Alaska take note: lower taxes lead to increased investment – $50 billion. Exxon Mobil Corp. plans to spend $50 billion in the United States over the next five years, an investment enabled by the recent sweeping changes to U.S. corporate tax law, the company said Monday. Exxon said it will pour billions of dollars into the Permian Basin, a prolific oil field in West Texas and New Mexico, and it plans to build new manufacturing sites, improve its infrastructure and expand existing operations. “This will create thousands of jobs, strengthen the U.S. economy and enhance energy security,” Exxon CEO Darren Woods said in a blog post on the company’s website. Exxon’s investment comes after similar announcements by Apple and JPMorgan Chase & Co., which said they would invest billions in the United States after the U.S. corporate tax rate was lowered from 35 percent to 21 percent. It also comes on the heels of Exxon’s own plan to invest $20 billion over the next decade in projects along the Gulf Coast. Wood said the company is “actively evaluating” how the lower corporate tax rate will impact “the economics of several other projects currently in the planning stages to further expand our facilities along the Gulf Coast.”
Higher oil prices won’t save Alaska. It’s the year of the budget at the Alaska legislature. And while lawmakers debate new taxes and drawing from the Permanent Fund, oil prices marched steadily upward in January. Two days ago, the price of Alaska’s oil jumped up above $70 dollars per barrel for the first time in three years. And, that’s big news in Juneau. Some senate Republicans point to those rising oil prices as an argument to bolster their reluctance to vote for an income tax. It’s big news for Alaska too. Because that’s right about the price point when the state starts making nearly $70 million dollars for every dollar the price increases. But that doesn’t go far when you’re facing a budget deficit in the billions. Sure, the gap between what the state spends and what it makes starts closing faster. And that price is much higher than the $56 per barrel the state projected for the next year. State Tax Division Director Ken Alper said if prices stay in that range through next June, the state expects to bring in about $200 million more than previously thought. “That will cover a little less than one-tenth of the deficit which is estimated at about $2.5 billion,” Alper said.
If you discourage something, you get less of it. Oil company officials urged Alaska lawmakers on Monday to reject a $225 million production tax increase proposed in the House, saying it will damage the economy and reduce industry investment at a promising time. “The bill will stall the growing momentum in the industry that has and continues to drive Alaska’s economy,” said Cory Quarles, Alaska production manager for ExxonMobil, speaking to the House Resources Committee. “This is the wrong time to disincentivize development,” said Scott Jepsen, head of external affairs and transportation for ConocoPhillips Alaska. Several major projects are in the works, including by ConocoPhillips, Jepsen said. But a significant tax increase could threaten some, such as the Willow prospect, by boosting costs, he said. The company has yet to make a final decision to develop that field, which could produce 100,000 barrels daily. “We don’t have to pursue that,” he said. Reps. Andy Josephson and Geran Tarr, Anchorage Democrats and Resources co-chairs, and Paul Seaton, R-Homer, introduced the bill to boost the minimum production tax to 7 percent, from 4 percent.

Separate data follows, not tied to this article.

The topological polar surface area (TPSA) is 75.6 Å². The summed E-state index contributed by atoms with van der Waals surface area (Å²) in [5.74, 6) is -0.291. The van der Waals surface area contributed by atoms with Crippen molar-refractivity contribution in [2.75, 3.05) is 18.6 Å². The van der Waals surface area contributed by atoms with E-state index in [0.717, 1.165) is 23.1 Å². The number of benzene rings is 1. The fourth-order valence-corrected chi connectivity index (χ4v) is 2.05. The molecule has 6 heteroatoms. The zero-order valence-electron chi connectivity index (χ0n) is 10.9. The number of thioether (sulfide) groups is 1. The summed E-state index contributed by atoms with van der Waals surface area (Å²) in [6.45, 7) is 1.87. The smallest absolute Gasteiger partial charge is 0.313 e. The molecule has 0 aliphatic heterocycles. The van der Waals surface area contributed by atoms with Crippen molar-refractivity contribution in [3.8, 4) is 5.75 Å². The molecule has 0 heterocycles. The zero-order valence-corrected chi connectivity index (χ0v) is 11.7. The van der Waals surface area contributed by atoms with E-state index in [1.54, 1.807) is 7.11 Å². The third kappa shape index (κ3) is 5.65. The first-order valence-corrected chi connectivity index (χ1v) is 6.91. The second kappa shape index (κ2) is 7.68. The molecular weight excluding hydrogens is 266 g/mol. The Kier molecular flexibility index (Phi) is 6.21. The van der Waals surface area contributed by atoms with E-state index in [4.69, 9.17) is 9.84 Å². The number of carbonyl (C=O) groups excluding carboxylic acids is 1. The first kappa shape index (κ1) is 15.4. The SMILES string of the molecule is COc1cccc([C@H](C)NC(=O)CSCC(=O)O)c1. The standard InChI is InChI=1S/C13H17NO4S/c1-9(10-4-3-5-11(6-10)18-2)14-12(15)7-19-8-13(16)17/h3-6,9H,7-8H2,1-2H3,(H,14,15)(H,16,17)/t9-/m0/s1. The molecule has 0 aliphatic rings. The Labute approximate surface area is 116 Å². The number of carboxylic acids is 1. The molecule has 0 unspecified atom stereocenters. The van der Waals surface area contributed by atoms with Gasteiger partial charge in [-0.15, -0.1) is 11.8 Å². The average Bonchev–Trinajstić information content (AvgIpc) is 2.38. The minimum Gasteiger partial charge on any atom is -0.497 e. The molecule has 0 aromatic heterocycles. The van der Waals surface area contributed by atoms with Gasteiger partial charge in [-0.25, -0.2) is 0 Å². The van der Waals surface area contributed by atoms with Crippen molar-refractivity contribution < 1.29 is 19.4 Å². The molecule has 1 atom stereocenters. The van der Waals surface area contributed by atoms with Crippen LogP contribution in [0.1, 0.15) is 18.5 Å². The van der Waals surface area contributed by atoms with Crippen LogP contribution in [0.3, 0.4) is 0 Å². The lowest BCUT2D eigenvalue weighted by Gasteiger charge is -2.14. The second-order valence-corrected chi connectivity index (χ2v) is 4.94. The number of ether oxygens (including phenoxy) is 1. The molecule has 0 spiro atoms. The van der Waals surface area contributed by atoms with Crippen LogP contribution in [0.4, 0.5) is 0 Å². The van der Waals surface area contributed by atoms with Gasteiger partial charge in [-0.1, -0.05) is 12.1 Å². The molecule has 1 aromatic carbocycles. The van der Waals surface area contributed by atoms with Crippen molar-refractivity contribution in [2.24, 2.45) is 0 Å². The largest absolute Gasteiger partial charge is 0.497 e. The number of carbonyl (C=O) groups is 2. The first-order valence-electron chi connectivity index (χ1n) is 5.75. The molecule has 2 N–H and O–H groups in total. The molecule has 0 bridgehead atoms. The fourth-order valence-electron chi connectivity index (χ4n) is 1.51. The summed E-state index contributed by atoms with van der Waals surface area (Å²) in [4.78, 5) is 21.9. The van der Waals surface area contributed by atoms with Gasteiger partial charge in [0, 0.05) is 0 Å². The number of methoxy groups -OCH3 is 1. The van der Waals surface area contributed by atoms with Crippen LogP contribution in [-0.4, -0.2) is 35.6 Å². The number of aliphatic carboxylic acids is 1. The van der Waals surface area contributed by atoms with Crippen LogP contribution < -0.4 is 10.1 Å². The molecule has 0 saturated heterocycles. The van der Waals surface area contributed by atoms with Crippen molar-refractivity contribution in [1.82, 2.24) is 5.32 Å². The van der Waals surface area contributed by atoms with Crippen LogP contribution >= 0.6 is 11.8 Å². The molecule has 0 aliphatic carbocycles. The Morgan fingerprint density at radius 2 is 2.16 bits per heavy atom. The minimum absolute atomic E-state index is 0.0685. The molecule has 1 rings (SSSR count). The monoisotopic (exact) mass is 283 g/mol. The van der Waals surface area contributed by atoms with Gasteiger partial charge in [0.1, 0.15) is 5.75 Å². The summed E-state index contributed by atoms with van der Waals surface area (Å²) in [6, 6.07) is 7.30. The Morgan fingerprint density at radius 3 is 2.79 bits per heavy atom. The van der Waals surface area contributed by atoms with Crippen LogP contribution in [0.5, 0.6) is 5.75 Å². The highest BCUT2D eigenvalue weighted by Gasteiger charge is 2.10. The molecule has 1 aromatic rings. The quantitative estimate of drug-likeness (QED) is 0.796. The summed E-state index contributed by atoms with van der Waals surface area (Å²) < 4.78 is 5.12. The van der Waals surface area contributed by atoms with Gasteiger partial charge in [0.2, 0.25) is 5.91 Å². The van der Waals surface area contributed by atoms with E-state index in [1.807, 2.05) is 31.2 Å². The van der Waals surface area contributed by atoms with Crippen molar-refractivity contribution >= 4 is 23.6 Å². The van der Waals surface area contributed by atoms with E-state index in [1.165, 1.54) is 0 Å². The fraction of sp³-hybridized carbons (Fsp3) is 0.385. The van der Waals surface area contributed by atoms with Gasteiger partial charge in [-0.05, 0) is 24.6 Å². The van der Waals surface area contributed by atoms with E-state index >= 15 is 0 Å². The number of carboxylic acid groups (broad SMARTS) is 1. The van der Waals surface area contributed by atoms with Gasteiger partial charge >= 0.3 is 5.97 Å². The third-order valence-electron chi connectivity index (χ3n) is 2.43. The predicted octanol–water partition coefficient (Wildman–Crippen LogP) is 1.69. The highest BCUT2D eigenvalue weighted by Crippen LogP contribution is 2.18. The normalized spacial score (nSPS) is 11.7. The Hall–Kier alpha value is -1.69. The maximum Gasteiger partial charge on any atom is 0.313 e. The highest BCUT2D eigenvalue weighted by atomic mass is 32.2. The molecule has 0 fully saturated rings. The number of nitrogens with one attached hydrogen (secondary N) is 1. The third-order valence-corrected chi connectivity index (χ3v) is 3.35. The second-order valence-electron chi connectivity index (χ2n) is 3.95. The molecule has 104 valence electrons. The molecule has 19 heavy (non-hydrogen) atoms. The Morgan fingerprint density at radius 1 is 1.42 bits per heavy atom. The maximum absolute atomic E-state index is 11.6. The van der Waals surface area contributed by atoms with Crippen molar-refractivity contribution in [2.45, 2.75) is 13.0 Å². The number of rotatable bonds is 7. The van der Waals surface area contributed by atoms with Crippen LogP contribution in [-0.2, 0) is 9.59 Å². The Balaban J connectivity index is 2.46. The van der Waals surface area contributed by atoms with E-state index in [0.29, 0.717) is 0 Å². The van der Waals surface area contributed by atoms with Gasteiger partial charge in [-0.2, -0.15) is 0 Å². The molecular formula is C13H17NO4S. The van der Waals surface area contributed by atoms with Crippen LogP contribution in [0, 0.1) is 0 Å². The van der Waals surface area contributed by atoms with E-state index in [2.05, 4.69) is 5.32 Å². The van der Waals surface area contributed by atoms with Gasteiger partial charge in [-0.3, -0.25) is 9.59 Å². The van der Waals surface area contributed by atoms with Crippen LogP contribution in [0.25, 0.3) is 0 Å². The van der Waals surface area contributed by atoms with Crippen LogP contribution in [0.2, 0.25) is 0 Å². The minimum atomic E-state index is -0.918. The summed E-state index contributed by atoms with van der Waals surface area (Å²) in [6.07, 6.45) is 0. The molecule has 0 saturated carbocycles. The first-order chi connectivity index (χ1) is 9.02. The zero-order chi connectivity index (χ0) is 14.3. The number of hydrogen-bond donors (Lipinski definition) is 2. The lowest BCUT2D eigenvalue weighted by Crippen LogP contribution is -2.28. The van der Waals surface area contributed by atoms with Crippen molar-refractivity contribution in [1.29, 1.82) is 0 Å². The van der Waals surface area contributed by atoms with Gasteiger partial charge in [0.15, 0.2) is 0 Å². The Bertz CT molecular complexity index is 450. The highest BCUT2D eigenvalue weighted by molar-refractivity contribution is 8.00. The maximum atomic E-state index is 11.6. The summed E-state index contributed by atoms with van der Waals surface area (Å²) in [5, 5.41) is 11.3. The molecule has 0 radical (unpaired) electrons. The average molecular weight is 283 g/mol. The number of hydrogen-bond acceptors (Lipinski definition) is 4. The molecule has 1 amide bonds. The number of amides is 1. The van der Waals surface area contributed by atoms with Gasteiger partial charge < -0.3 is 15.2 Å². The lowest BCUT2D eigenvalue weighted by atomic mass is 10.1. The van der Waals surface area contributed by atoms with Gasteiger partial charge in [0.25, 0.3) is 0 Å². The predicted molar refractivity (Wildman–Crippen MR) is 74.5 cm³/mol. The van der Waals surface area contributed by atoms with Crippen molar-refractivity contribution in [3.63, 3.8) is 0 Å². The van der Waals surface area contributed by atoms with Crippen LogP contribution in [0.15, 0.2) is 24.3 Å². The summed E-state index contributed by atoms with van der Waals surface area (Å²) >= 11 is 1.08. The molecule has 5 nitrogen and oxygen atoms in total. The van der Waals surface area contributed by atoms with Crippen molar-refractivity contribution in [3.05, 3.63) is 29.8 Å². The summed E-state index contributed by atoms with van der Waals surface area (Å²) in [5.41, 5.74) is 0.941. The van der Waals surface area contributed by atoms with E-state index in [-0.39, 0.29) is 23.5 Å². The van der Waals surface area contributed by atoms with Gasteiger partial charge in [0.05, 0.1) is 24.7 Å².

Got gas? Call Agrium. Agrium could see the re-opening of its North Kenai fertilizer facility, the company’s new Alaska manager made the announcement on January 23. The Agrium facility employed 400 Alaska residents when it was in full operation before it closed in 2007. The new Alaska Manager is Fred Werth. The facility closed its doors when the Cook Inlet gas fields saw a major decline and the facility was unable to secure enough supply in order to keep operating. But the outlook has brightened. More gas is flowing in the aging oil-and-gas basin, and explorers have announced new discoveries. On September 12, 2016, Agrium announced that it had agreed to merge with PotashCorp, which will make the combined company, Nutrien, the largest producer of potash and second-largest producer of nitrogen fertilizer worldwide. Agrium is proposing a schedule in which it takes a year to inspect and assess the site, “Assuming plant rehabilitation is economical, and assuming an adequate supply of natural gas can be secured” the company will implement a 26-month plant renovation phase.
Exxon, citing tax, regulatory relief, to spend $50b in U.S.
Chron, Collin Eaton, January 29, 2018
Higher oil prices help, but don’t solve the state’s budget problem
Alaska Public Media, Rashah McChesney, January 29, 2018
Oil industry officials slam proposed hike in production tax
Anchorage Daily News, Alex DeMarban, January 30, 2018
Agrium Working To Re-Open North Kenai Fertilizer Facility
KSRM Radio Group, Jennifer Williams, January 29, 2018